The reader may remember that the last time our hero was due to meet with his surgeon, he had his xrays, but no doctors ventured into their offices that day.
Our hero and his merry band were almost thwarted again, when they journeyed to the hospital and were told that they were not on the schedule for appointments. Fortunately, our hero's nurse case manager spoke the magic words, and all were admitted to the sacred lair of the neurosurgeon. (This included the nurse case manager's adorable grandson, Kyle, who played happily with his toys on the floors of many, many waiting rooms.)
Okay. Enough of that.
We met with Dr Castro-Maure who answered many questions about the surgery, drew a lot of pictures to explain what exactly he had done to reconstruct Robb's injured bone. (They crunched up part of his bone, and used a kind of biological cement to glue it back together so that it would grow anew. Wild.)
He seemed very hopeful, and said that there was no reason to think that the nerves would not regenerate themselves. He did have some concerns about the very end of the spinal cord, but only time will tell us if that will heal or not. He told us that nerves regenerate at a rate of a millimeter a day, so it could take up to two years for the nerves leading to Robb's feet to recover.
We also discussed the fact that a recovery of this sort is neither a long gradual slope with incremental improvement, nor a staircase there you are at one level and then step up quickly to the next level. Rather, it resembles a roller coaster. He says that there will be recovery, and then because the nerves are improving but not yet working correctly, there will be apparent setbacks. The newly healed nerves will be sending incorrect signals at first. We had noticed something like this, in fact. Robb's stamina seems to have improved, but his walking has become "sloppier" in the last week.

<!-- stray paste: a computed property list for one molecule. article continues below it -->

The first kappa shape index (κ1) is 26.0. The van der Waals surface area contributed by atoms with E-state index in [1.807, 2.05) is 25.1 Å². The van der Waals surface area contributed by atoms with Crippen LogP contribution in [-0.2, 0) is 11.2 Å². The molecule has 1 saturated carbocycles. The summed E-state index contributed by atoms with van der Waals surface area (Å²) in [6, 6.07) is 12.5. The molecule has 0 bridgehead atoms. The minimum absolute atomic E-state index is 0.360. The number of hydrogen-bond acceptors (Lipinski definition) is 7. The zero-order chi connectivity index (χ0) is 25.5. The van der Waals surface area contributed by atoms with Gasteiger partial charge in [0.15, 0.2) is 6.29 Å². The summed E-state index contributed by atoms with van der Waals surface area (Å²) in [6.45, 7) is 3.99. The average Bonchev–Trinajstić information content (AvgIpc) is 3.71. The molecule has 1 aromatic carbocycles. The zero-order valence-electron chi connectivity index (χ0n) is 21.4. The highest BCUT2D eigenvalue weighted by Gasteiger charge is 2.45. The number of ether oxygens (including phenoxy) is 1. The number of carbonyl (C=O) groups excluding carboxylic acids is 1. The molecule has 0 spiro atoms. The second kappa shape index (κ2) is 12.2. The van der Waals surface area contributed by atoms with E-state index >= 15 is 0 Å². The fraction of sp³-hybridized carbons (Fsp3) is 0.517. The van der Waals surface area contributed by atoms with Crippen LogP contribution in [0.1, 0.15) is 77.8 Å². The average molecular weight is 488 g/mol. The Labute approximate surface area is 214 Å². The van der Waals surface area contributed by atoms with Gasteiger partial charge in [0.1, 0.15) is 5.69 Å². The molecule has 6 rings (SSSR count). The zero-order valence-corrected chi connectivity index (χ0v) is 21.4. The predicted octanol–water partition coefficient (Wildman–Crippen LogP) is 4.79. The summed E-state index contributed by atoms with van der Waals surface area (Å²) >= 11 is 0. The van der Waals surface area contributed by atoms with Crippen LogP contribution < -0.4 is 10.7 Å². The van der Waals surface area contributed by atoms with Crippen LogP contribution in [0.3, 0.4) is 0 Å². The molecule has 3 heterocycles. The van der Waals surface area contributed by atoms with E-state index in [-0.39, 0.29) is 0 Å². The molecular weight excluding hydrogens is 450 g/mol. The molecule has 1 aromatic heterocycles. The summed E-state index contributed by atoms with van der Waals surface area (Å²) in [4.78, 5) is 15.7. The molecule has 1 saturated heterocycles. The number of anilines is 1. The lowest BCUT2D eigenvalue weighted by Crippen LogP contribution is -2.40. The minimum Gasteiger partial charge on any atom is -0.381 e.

We followed the doctor's visit with another round of xrays. Robb had to take his brace off and stand in front of the xray machine. Up until now, he has never had the brace off except when laying in bed. This was daunting, as he had to bend in addition to merely standing. He managed the xrays where he leaned forward, but for the backward leaning images, I donned a pink lead frock, and supported his shoulders in front of the xray machine.
The upshot of all this is that Robb's xrays look so good that he can start, slowly, going without his full-torso brace. We'll start by taking it off for half an hour at a time, inside our apartment. Our physical therapist suggests that Robb stands during this time, which will cause the least amount of stress on his spine and back muscles.
Signing Off, Now
I'm going to cut this short, because I have to drive to the airport to pick up Ellen, who is in town for a long weekend to help Kara. Kara is home from the hospital. She was in the hospital the first time for four or five days, and just spent another nine days fighting the infection. Ellen is a true friend to come out from Minnesota to help out.